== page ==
Providing delicious food to customers is a rewarding experience for any food service worker. However, with so many different ingredients and cook times, keeping track of food so it stays fresh and healthy is essential. You need to prepare and store food carefully to ensure illness-causing bacteria aren’t growing inside.
Certain foods need temperature and time controls to prevent bacteria growth on their surfaces. Too much time or too moderate a temperature, and these foods become breeding grounds for bacteria. Learn more about TCS food safety and what it means for food service with this article.
Table of Contents
- What Does TCS (Time/Temperature Control for Safety Food) Mean?
- What Factors Determine if a Food Is TCS?
- How Can TCS Food Be Dangerous?
- What TCS Food Means for Food Service
- What Are the Temperature Danger Zones?
- Thawing Foods
- Warming Foods
- Cooling Foods
- How Food Service Can Keep TCS Foods Safe
- Check out Our Food Service Products
What Does TCS (Time/Temperature Control for Safety Food) Mean?
Depending on various factors, some foods are more likely to encourage the growth of bacteria that can cause sickness if consumed. These foods are known as Time/Temperature Control for Safety (TCS) foods.
TCS foods need temperature and time controls to help limit and prevent the growth of harmful bacteria. Controlling for time and temperature means limiting the amount of time TCS foods are at bacteria-friendly temperatures and regularly monitoring temperatures to prevent encouraging bacteria growth. TCS foods need airtight storage in refrigerators or freezers, or they need to be fully heated and then kept at 135 degrees Fahrenheit to keep bacteria from growing in the food.
Some examples of TCS food are:
- Fish and shellfish
- Meat products
- Cooked vegetables
- Cut garlic in oil
- Custard or cream
- Raw sprouts
- Potato dishes
- Sliced tomatoes and melons
- Protein-rich plants
- Cut leafy greens
Not all foods are TCS foods. Some dry goods are low enough in their acid or moisture content that storing them at room temperature is no problem. Some non-TCS foods include:
- Dried beans
- Uncooked rice
- Powdered milk
Lots of foods aren’t considered TCS foods. They’re often prepackaged, uncooked, dry or processed in some form. You don’t have to worry about bacteria growing on these foods quickly — they can often be left out during the day with little issue.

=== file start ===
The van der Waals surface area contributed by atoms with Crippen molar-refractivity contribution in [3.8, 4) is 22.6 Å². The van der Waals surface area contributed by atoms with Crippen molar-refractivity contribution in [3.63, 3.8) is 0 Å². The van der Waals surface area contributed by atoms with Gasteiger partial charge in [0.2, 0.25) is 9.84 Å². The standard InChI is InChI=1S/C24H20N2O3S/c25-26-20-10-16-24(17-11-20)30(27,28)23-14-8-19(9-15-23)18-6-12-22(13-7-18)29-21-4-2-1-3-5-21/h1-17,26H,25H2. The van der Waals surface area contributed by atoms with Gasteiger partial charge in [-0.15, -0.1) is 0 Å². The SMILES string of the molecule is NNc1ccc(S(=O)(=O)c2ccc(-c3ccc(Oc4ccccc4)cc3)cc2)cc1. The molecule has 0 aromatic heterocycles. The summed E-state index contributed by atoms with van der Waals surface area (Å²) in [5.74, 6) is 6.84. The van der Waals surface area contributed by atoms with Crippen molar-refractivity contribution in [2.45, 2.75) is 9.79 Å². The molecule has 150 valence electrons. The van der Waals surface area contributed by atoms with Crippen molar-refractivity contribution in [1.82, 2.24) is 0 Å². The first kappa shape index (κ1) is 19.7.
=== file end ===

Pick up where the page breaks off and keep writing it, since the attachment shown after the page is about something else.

Even foods that aren’t considered TCS foods can still contain safety hazards if consumed. Combination products — foods with multiple non-TCS or TCS foods — are assumed to be TCS foods unless proven otherwise and should be handled carefully. Under the right conditions, bacteria will quickly multiply. Eating improperly stored food increases your customers’ risk of illness, especially if they’re eating a TCS food.
What Factors Determine if a Food Is TCS?
There are five factors that determine if a food is considered a TCS food. Some foods have protective rinds or skins and aren’t TCS foods until those protections are removed. With foods that meet these factors, you must take extra steps to ensure the safety of anyone consuming that food. The five factors that determine TCS food status are:
- Acidity or pH
- Water or moisture content
- Moisture and acidity interaction
- Heat treatment
These five factors make foods perfect for promoting bacteria growth. The key to TCS food safety is working to limit these factors so bacteria have a more challenging time growing in food. When bacteria are given the right amount of moisture at the right temperatures for extended periods, food will quickly become full of bacteria. This growth will increase the odds of consumers becoming sick when they eat poorly controlled TCS foods.
How Can TCS Food Be Dangerous?
Bacteria can cause severe illness when consumed. Bacteria need three conditions to grow — warmth, moisture and food. When bacteria spread and multiply, they can quickly make food unsafe for eating. TCS foods have the moisture and food needed for bacteria growth — add the right temperature and time conditions, and illness-causing bacteria will quickly spread.
Time is an essential part of bacteria growth. The longer food is allowed to sit in bacteria-growing conditions, the more bacteria will multiply on the food. Once bacteria have moisture, warmth and food, they can double their numbers every 20 minutes. After sitting for four hours, most TCS foods will have enough bacteria that they can make someone sick.
There are three main ways foodborne illnesses can result from TCS food:
- Food isn’t cooked properly